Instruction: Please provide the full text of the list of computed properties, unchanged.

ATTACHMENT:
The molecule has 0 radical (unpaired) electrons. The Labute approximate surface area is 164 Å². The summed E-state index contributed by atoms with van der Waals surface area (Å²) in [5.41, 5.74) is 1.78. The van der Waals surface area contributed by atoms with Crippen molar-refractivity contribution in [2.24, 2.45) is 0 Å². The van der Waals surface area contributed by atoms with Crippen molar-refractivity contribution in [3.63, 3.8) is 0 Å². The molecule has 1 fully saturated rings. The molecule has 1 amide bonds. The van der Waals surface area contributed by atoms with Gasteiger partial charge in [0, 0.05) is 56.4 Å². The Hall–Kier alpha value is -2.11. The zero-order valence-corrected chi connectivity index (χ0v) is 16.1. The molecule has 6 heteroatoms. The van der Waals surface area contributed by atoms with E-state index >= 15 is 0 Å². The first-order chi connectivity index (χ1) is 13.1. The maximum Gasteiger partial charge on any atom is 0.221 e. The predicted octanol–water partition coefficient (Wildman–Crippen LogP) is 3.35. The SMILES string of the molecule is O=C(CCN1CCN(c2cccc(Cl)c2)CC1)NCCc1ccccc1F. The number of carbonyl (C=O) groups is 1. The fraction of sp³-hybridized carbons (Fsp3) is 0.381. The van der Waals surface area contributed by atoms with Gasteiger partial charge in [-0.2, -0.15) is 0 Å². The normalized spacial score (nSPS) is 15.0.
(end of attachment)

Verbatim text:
The molecule has 0 radical (unpaired) electrons. The Labute approximate surface area is 164 Å². The summed E-state index contributed by atoms with van der Waals surface area (Å²) in [5.41, 5.74) is 1.78. The van der Waals surface area contributed by atoms with Crippen molar-refractivity contribution in [2.24, 2.45) is 0 Å². The van der Waals surface area contributed by atoms with Crippen molar-refractivity contribution in [3.63, 3.8) is 0 Å². The molecule has 1 fully saturated rings. The molecule has 1 amide bonds. The van der Waals surface area contributed by atoms with Gasteiger partial charge in [0, 0.05) is 56.4 Å². The Hall–Kier alpha value is -2.11. The zero-order valence-corrected chi connectivity index (χ0v) is 16.1. The molecule has 6 heteroatoms. The van der Waals surface area contributed by atoms with E-state index >= 15 is 0 Å². The first-order chi connectivity index (χ1) is 13.1. The maximum Gasteiger partial charge on any atom is 0.221 e. The predicted octanol–water partition coefficient (Wildman–Crippen LogP) is 3.35. The SMILES string of the molecule is O=C(CCN1CCN(c2cccc(Cl)c2)CC1)NCCc1ccccc1F. The number of carbonyl (C=O) groups is 1. The fraction of sp³-hybridized carbons (Fsp3) is 0.381. The van der Waals surface area contributed by atoms with Gasteiger partial charge in [-0.2, -0.15) is 0 Å². The normalized spacial score (nSPS) is 15.0.